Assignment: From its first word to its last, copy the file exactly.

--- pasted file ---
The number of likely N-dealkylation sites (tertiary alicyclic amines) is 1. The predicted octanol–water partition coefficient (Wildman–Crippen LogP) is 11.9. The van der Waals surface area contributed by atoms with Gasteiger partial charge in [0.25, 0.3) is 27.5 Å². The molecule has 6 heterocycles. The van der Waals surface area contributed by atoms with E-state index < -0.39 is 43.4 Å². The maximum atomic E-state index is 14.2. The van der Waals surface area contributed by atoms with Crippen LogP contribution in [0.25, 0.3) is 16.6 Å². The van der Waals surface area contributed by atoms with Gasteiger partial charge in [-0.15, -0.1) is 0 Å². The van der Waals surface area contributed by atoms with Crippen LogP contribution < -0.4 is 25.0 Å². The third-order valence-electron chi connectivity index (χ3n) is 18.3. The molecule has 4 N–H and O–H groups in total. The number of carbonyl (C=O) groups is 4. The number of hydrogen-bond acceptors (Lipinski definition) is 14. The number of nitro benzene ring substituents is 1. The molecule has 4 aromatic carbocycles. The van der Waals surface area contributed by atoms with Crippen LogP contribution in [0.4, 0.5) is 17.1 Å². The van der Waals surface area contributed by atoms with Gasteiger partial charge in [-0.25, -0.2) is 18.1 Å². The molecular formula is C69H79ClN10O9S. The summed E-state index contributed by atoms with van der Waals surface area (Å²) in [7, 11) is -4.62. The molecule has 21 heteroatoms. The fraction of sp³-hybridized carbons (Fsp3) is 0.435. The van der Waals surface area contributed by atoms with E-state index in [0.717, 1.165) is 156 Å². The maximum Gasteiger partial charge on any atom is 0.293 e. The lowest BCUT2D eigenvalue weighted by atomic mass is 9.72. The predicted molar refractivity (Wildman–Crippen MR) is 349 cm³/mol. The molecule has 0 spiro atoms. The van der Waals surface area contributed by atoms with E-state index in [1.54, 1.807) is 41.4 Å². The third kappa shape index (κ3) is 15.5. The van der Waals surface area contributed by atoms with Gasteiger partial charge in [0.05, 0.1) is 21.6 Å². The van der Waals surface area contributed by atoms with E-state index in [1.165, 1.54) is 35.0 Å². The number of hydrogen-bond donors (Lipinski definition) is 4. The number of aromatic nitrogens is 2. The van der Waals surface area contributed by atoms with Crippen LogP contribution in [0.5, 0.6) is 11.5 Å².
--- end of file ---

The number of likely N-dealkylation sites (tertiary alicyclic amines) is 1. The predicted octanol–water partition coefficient (Wildman–Crippen LogP) is 11.9. The van der Waals surface area contributed by atoms with Gasteiger partial charge in [0.25, 0.3) is 27.5 Å². The molecule has 6 heterocycles. The van der Waals surface area contributed by atoms with E-state index < -0.39 is 43.4 Å². The maximum atomic E-state index is 14.2. The van der Waals surface area contributed by atoms with Crippen LogP contribution in [0.25, 0.3) is 16.6 Å². The van der Waals surface area contributed by atoms with Gasteiger partial charge in [-0.15, -0.1) is 0 Å². The van der Waals surface area contributed by atoms with Crippen LogP contribution < -0.4 is 25.0 Å². The third-order valence-electron chi connectivity index (χ3n) is 18.3. The molecule has 4 N–H and O–H groups in total. The number of carbonyl (C=O) groups is 4. The number of hydrogen-bond acceptors (Lipinski definition) is 14. The number of nitro benzene ring substituents is 1. The molecule has 4 aromatic carbocycles. The van der Waals surface area contributed by atoms with Crippen LogP contribution in [0.4, 0.5) is 17.1 Å². The van der Waals surface area contributed by atoms with Gasteiger partial charge in [-0.25, -0.2) is 18.1 Å². The molecular formula is C69H79ClN10O9S. The summed E-state index contributed by atoms with van der Waals surface area (Å²) in [7, 11) is -4.62. The molecule has 21 heteroatoms. The fraction of sp³-hybridized carbons (Fsp3) is 0.435. The van der Waals surface area contributed by atoms with E-state index in [0.717, 1.165) is 156 Å². The maximum Gasteiger partial charge on any atom is 0.293 e. The lowest BCUT2D eigenvalue weighted by atomic mass is 9.72. The predicted molar refractivity (Wildman–Crippen MR) is 349 cm³/mol. The molecule has 0 spiro atoms. The van der Waals surface area contributed by atoms with E-state index in [1.54, 1.807) is 41.4 Å². The third kappa shape index (κ3) is 15.5. The van der Waals surface area contributed by atoms with Gasteiger partial charge in [0.05, 0.1) is 21.6 Å². The van der Waals surface area contributed by atoms with E-state index in [1.165, 1.54) is 35.0 Å². The number of hydrogen-bond donors (Lipinski definition) is 4. The number of aromatic nitrogens is 2. The van der Waals surface area contributed by atoms with Crippen LogP contribution in [0.5, 0.6) is 11.5 Å².